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When I finally published “Fatal Forgery” – which those of you who endured the process with me will know that it took four years, not the slick one-year-per-book I aim for now – I was so delighted that I decided to treat myself.  In my research I had come to realise that Regency-era English jewellery (approximately 1810-1830) is quite distinctive in style, and indeed that it matches my taste.  I am no expert at all, but earlier Georgian jewellery is very golden and often modelled on snakes and Egyptian and classical motifs – not my thing at all – while later Victorian stuff is frankly bizarre (lots of elaborate mourning pieces containing or made of the hair of dead people), but the simpler Regency pieces suit my preferences.  So I went along to an antique jewellery dealer in London who had a good selection, and bought myself a Regency diamond ring.  This sounds extravagant, but of course diamond cutting was in its infancy, and they are mostly rather rough little chips and so not valuable at all – but I love it.  When I got home with my purchase, my husband was outraged as he had wanted to buy it, so since then he has marked each publication with a Regency ring – including one bought on eBay…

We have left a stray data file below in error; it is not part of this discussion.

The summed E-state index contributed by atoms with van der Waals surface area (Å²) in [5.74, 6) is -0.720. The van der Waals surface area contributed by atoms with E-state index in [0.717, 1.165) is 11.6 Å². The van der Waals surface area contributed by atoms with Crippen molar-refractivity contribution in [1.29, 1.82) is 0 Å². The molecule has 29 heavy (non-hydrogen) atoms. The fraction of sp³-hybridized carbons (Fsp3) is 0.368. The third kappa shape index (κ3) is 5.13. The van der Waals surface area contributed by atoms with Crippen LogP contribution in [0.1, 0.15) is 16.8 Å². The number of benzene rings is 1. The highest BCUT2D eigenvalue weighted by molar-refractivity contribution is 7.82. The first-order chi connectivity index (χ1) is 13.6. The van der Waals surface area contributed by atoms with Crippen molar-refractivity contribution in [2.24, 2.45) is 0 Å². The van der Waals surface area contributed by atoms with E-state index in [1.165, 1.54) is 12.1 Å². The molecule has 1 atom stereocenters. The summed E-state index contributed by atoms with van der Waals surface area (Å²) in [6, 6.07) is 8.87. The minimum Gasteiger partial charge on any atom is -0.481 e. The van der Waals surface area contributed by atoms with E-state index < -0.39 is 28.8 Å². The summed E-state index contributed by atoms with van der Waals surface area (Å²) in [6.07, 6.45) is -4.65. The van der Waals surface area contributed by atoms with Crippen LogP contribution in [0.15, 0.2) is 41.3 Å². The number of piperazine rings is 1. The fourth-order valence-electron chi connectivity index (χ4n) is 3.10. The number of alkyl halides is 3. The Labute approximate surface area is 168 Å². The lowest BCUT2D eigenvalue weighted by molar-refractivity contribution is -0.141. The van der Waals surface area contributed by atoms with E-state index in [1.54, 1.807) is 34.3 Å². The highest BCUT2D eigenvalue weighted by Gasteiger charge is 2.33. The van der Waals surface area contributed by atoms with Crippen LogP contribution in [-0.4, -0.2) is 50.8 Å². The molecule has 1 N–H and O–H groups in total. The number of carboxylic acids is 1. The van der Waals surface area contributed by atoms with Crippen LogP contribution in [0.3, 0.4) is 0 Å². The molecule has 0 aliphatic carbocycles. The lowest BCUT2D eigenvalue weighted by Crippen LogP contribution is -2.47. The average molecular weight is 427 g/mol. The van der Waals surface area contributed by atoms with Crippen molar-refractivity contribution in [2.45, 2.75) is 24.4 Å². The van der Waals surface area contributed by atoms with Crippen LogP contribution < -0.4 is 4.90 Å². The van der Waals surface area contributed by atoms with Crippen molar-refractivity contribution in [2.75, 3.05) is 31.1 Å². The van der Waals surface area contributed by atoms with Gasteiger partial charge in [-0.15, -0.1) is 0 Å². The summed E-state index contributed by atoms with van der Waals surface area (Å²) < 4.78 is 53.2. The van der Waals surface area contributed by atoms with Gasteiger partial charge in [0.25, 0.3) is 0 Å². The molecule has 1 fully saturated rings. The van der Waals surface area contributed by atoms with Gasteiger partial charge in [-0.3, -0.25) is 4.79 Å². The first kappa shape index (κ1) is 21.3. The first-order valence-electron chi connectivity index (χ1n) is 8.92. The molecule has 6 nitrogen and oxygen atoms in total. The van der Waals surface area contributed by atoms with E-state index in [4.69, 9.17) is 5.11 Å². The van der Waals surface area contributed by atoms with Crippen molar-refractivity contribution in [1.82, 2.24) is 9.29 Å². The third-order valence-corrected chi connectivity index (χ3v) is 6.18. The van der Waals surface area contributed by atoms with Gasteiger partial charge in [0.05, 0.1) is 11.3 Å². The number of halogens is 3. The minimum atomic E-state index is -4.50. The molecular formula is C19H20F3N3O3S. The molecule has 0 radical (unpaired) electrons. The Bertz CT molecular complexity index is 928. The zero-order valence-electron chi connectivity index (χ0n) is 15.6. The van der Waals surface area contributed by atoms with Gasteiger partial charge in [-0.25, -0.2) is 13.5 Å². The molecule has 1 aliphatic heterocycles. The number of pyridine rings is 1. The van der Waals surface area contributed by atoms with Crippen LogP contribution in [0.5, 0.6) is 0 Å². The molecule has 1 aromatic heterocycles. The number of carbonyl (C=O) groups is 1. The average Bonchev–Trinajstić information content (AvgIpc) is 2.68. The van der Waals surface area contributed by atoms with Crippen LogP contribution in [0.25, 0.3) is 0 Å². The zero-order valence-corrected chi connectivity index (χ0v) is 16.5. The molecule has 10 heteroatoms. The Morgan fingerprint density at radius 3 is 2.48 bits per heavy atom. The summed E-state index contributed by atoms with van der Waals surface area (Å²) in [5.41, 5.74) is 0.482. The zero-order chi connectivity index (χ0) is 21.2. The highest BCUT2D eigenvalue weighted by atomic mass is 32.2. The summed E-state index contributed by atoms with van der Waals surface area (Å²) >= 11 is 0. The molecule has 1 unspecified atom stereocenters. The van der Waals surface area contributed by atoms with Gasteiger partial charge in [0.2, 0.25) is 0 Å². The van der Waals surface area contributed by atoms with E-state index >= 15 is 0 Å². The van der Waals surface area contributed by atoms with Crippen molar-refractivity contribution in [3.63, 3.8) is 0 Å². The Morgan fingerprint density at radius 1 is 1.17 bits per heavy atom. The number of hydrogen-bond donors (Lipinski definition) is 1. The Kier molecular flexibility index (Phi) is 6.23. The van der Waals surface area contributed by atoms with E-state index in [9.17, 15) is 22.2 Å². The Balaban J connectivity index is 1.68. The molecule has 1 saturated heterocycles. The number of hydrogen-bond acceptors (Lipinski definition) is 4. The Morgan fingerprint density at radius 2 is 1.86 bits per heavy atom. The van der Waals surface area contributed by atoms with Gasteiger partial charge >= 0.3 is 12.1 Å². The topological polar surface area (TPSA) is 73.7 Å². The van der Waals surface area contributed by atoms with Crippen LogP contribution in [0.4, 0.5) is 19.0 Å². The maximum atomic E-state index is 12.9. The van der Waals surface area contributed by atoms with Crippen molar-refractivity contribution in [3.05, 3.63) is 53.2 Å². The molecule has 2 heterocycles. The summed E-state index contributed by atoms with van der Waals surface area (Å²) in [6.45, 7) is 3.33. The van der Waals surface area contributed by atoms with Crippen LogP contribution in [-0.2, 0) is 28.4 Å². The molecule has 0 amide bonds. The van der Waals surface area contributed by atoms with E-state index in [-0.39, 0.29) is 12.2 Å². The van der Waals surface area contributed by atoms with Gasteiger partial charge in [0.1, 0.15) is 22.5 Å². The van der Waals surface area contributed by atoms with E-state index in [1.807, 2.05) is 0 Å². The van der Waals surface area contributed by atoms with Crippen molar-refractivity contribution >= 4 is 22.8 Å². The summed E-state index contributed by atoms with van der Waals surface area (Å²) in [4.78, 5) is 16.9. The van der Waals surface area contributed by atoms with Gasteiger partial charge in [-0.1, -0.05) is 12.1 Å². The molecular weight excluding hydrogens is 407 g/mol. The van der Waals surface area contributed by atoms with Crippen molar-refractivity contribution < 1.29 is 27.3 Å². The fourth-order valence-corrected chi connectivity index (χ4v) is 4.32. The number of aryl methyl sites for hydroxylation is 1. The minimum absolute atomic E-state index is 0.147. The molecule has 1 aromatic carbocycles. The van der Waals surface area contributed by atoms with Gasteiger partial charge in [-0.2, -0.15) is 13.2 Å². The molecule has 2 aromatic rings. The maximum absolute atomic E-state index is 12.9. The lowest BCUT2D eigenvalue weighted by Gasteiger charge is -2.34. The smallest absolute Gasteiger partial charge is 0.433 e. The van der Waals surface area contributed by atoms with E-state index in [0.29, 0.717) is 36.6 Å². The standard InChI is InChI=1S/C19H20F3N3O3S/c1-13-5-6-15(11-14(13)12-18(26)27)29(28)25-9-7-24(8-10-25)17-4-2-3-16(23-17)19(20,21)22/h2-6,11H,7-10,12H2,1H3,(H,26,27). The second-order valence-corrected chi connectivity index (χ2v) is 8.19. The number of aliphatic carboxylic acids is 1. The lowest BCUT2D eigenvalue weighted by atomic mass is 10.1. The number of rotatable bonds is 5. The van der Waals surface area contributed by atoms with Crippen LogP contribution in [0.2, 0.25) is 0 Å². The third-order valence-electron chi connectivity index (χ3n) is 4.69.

Yesterday the Antiques Roadshow came to a stately home about twenty miles outside Cambridge (where I live).  For those of you not familiar with the format, this is a beloved UK television programme, where antiques experts gather in the grounds of some lovely place and the public goes along, queues for hours (part of being British) and then shows their treasures to these experts for their comments.  We decided to cycle there, which rather limited what we could take – our mystery oil painting which hangs over the mantelpiece was not an option – so we took two Regency rings.  All I wanted to know was, are they genuine Regency – particularly that eBay one.  And you – and Sam – will be relieved to know that they are: jewellery expert Joanna Hardy peered at them through her loupe and declared them entirely typical and correct.  As I cycled home with them safely in my back pocket, I did marvel that I was carrying something created two hundred years ago in Sam’s home city – marvellous how these things are treasured and survive.

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